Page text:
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United States Department of Agriculture

Agricultural Research Service

Research Project: SOYBEAN DISEASE AND PEST MANAGEMENT Title: New Legume Hosts of Phakopsora pachyrhizi Identified from Field Studies in Florida

Authors
item Lynch, T - UNIV OF ILLINOIS
item Steinlage, T - UNIV OF ILLINOIS
item Miles, Monte
item Marois, J - UNIV OF FLORIDA
item Wright, D - UNIV OF FLORIDA
item Hartman, Glen

Submitted to: Plant Disease
Publication Type: Peer Reviewed Journal
Publication Acceptance Date: August 14, 2008
Publication Date: October 1, 2008
Citation: Lynch, T.N., Steinlage, T.A., Miles, M.R., Marois, J.J., Wright, D.L., Hartman, G.L. 2008. New Legume Hosts of Phakopsora pachyrhizi Identified from Field Studies in Florida. Plant Disease. 92:767-771.

Interpretive Summary: Soybean rust was first reported in the continental United States in November 2004. In 1992, Phakopsora pachyrhizi was reported to infect 86 species of legumes in the Papilionoideae subfamily. On 15 November 2006, 101 species of small-seeded legumes, predominately those found in soybean-growing areas of the United States, were transplanted into a field adjacent to infected soybeans in Quincy, FL. Leaf samples of nine species that had lesions and rust uredinia were confirmed positive for P. pachyrhizi. All are reported as hosts for the first time in the U.S. This information is important for plant pathologists and others interested in the host range of the fungus and the impact this may have on over wintering areas in the south where the host and the pathogen coexist.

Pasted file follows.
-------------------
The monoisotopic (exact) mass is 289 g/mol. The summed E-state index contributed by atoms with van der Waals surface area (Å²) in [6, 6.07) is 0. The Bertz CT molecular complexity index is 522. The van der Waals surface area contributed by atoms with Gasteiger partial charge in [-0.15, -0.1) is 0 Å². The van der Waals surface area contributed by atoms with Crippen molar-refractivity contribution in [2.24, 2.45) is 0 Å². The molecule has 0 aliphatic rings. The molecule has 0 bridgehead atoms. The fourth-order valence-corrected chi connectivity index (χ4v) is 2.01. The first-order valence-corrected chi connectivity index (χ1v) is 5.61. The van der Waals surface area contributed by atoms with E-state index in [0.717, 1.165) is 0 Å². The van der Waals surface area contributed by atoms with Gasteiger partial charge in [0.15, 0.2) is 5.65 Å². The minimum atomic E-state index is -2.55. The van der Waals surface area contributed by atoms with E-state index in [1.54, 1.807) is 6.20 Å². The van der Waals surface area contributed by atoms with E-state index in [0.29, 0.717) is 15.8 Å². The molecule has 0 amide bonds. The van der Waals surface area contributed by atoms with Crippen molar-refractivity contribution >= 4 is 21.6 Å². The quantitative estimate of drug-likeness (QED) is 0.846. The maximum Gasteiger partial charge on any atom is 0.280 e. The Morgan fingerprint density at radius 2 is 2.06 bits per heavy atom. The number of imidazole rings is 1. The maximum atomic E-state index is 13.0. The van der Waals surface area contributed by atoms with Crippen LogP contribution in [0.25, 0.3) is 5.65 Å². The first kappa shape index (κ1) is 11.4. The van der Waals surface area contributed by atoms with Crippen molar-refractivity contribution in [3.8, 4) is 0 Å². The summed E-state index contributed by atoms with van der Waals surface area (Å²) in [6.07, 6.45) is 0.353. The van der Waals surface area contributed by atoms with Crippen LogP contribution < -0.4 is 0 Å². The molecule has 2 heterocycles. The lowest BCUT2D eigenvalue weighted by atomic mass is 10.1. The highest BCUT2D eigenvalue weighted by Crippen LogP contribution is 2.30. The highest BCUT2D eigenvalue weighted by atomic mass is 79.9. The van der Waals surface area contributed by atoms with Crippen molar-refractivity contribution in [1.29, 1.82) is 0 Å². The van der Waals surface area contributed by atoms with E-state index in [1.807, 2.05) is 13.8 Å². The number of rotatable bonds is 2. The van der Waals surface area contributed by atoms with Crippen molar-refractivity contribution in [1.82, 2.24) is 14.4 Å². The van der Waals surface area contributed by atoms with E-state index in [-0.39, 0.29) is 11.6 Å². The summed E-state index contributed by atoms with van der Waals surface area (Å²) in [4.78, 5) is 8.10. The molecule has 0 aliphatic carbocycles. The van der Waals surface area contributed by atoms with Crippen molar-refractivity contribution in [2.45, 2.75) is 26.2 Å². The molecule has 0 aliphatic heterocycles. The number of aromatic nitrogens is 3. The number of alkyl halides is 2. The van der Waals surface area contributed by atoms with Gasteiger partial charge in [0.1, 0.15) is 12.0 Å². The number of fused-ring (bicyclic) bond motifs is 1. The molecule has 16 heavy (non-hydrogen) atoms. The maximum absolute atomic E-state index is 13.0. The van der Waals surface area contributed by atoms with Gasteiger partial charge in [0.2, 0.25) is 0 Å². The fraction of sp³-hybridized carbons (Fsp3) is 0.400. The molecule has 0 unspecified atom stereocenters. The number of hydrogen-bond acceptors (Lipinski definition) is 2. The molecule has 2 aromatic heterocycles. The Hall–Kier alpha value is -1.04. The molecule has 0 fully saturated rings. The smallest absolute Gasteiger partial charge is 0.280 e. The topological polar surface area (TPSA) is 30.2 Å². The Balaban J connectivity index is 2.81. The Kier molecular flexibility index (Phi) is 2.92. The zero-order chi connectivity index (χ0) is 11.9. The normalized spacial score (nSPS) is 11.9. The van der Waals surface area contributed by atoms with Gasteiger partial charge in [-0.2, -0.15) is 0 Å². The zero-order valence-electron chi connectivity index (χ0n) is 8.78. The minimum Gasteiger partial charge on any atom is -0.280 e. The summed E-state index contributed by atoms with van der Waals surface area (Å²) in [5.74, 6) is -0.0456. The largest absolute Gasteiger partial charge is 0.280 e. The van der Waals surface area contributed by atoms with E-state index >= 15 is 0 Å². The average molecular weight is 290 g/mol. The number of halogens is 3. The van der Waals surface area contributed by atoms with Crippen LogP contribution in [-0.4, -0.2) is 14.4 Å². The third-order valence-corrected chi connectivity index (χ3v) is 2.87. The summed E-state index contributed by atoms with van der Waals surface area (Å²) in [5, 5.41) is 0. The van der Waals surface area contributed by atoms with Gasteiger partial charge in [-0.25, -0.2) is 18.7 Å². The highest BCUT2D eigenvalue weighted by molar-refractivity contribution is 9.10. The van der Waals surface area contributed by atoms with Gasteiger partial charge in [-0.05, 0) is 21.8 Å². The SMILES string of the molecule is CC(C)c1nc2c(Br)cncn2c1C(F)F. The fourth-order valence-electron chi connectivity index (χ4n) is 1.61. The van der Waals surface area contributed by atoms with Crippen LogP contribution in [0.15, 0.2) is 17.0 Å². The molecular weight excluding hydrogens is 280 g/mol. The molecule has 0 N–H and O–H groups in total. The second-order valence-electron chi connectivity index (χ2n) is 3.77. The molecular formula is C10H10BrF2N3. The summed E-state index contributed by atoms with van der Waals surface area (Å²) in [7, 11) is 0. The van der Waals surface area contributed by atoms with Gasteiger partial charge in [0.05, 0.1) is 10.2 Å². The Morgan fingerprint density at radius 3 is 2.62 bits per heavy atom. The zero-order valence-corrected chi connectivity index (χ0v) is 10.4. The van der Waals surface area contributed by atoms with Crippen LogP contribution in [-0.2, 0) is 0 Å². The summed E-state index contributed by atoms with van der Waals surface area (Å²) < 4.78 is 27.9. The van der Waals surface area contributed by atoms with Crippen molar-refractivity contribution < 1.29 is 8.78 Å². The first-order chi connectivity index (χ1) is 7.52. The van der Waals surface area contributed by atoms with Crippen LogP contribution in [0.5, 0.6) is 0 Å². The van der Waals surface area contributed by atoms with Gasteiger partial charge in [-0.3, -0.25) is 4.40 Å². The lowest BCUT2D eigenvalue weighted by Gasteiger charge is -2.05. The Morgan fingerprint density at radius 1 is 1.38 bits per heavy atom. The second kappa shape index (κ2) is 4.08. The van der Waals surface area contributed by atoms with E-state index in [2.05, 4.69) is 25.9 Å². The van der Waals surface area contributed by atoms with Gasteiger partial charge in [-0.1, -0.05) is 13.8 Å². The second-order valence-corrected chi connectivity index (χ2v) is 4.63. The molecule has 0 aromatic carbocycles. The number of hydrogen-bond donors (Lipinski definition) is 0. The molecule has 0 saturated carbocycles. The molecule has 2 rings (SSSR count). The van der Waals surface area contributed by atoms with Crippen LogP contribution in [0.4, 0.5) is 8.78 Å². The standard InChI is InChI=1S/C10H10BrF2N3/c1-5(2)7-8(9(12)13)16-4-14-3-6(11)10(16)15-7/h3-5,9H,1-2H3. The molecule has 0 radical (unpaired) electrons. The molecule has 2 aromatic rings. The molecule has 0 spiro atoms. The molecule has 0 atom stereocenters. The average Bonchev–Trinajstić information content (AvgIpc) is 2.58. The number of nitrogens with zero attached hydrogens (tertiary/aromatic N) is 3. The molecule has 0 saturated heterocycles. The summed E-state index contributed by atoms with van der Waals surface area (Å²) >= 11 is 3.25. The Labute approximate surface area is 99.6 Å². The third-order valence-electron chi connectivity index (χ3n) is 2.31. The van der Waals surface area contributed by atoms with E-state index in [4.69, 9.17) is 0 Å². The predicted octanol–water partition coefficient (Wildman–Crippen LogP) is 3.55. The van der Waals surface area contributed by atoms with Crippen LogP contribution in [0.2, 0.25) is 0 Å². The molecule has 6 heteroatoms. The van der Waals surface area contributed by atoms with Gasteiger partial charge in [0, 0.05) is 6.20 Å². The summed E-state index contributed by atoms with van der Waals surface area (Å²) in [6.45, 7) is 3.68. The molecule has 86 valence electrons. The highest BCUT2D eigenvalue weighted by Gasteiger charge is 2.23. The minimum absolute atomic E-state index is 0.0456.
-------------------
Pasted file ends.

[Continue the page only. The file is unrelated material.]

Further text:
Technical Abstract: Soybean rust was first reported in the continental United States in November 2004.In 1992, Phakopsora pachyrhizi Syd. & P. Syd. was reported to infect 86 species of legumes in the Papilionoideae subfamily. On 7 August 2006, 101 species of small-seeded legumes, predominately those found in soybean-growing areas of the United States, were planted into soil-less medium in a rust-free greenhouse in Illinois. On 7 September 2006, seedlings were transplanted into a field adjacent to infected soybeans in a randomized complete block design with three replications at the NFREC in Quincy, FL. On 15 November 2006, plant samples were collected, and leaves were examined using a dissecting microscope for sporulating uredinia. Leaf samples of nine species that had lesions and rust uredinia appearing to be that of P. pachyrhizi were sent to the USDA/APHIS/PPQ/NIS Laboratory, Beltsville, MD for morphological examination and confirmation by polymerase chain reaction using primers specific to P. pachyrhizi. All nine species were confirmed positive for P. pachyrhizi using both methods. These were Cajanus cajan (pigeonpea, PI 520598), Calopogonium caeruleum (jicama, PI 362125), C. mucunoides (calopo, PI 286288), C. mucunoides (calopo, PI 322302), Glycyrrhiza lepidota (American licorice, PI 215213), Medicago sativa subsp. sativa (alfalfa, PI 536536), Neonotonia wightii (PI 284804), Pueraria phaseoloides (tropical kudzu, seed from Guatemala), Teramnus labialis (blue wiss, PI 517204), Trifolium bejariense (Bejar clover, PI 284008). All are reported as hosts for the first time in the U.S. To our knowledge, C. caeruleum, G. lepidota, M. sativa subsp. sativa, P. phaseoloides, T. labialis, and T. bejariense have not previously been reported as hosts of P. pachyrhizi. This also is the first report of Glycyrrhiza and Teramnus genera as hosts of P. pachyrhizi.

Last Modified: 11/23/2014
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